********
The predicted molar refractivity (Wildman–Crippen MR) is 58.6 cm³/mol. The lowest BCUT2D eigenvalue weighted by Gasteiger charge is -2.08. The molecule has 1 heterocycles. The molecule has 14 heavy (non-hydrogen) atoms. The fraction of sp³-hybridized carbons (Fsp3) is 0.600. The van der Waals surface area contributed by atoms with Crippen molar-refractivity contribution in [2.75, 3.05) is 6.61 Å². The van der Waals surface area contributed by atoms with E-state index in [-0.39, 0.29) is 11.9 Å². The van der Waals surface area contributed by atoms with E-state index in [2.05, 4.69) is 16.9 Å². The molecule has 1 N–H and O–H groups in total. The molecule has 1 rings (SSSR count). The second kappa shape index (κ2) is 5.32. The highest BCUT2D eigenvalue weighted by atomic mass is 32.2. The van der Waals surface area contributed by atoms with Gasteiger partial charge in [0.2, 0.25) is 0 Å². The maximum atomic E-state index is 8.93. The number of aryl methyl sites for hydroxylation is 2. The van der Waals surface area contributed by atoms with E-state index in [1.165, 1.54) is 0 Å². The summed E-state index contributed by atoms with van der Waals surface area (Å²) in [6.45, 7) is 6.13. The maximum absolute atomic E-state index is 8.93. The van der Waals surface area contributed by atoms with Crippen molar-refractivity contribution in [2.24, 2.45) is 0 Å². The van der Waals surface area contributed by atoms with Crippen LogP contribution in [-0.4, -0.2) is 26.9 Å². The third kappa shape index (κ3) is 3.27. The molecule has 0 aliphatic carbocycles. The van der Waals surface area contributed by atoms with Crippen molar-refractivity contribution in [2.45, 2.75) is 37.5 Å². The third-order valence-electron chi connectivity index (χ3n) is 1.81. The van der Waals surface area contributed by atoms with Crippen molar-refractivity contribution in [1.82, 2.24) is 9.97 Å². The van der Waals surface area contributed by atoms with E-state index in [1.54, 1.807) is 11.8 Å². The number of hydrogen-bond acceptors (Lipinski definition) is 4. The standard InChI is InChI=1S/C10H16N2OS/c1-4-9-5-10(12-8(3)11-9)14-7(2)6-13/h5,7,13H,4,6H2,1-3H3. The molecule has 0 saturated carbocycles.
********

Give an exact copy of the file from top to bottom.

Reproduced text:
The predicted molar refractivity (Wildman–Crippen MR) is 58.6 cm³/mol. The lowest BCUT2D eigenvalue weighted by Gasteiger charge is -2.08. The molecule has 1 heterocycles. The molecule has 14 heavy (non-hydrogen) atoms. The fraction of sp³-hybridized carbons (Fsp3) is 0.600. The van der Waals surface area contributed by atoms with Crippen molar-refractivity contribution in [2.75, 3.05) is 6.61 Å². The van der Waals surface area contributed by atoms with E-state index in [-0.39, 0.29) is 11.9 Å². The van der Waals surface area contributed by atoms with E-state index in [2.05, 4.69) is 16.9 Å². The molecule has 1 N–H and O–H groups in total. The molecule has 1 rings (SSSR count). The second kappa shape index (κ2) is 5.32. The highest BCUT2D eigenvalue weighted by atomic mass is 32.2. The van der Waals surface area contributed by atoms with Gasteiger partial charge in [0.2, 0.25) is 0 Å². The maximum atomic E-state index is 8.93. The number of aryl methyl sites for hydroxylation is 2. The van der Waals surface area contributed by atoms with E-state index in [1.165, 1.54) is 0 Å². The summed E-state index contributed by atoms with van der Waals surface area (Å²) in [6.45, 7) is 6.13. The maximum absolute atomic E-state index is 8.93. The van der Waals surface area contributed by atoms with Crippen molar-refractivity contribution in [2.24, 2.45) is 0 Å². The van der Waals surface area contributed by atoms with Crippen LogP contribution in [-0.4, -0.2) is 26.9 Å². The third kappa shape index (κ3) is 3.27. The molecule has 0 aliphatic carbocycles. The van der Waals surface area contributed by atoms with Crippen molar-refractivity contribution in [2.45, 2.75) is 37.5 Å². The third-order valence-electron chi connectivity index (χ3n) is 1.81. The van der Waals surface area contributed by atoms with Crippen molar-refractivity contribution in [1.82, 2.24) is 9.97 Å². The van der Waals surface area contributed by atoms with E-state index in [1.54, 1.807) is 11.8 Å². The number of hydrogen-bond acceptors (Lipinski definition) is 4. The standard InChI is InChI=1S/C10H16N2OS/c1-4-9-5-10(12-8(3)11-9)14-7(2)6-13/h5,7,13H,4,6H2,1-3H3. The molecule has 0 saturated carbocycles.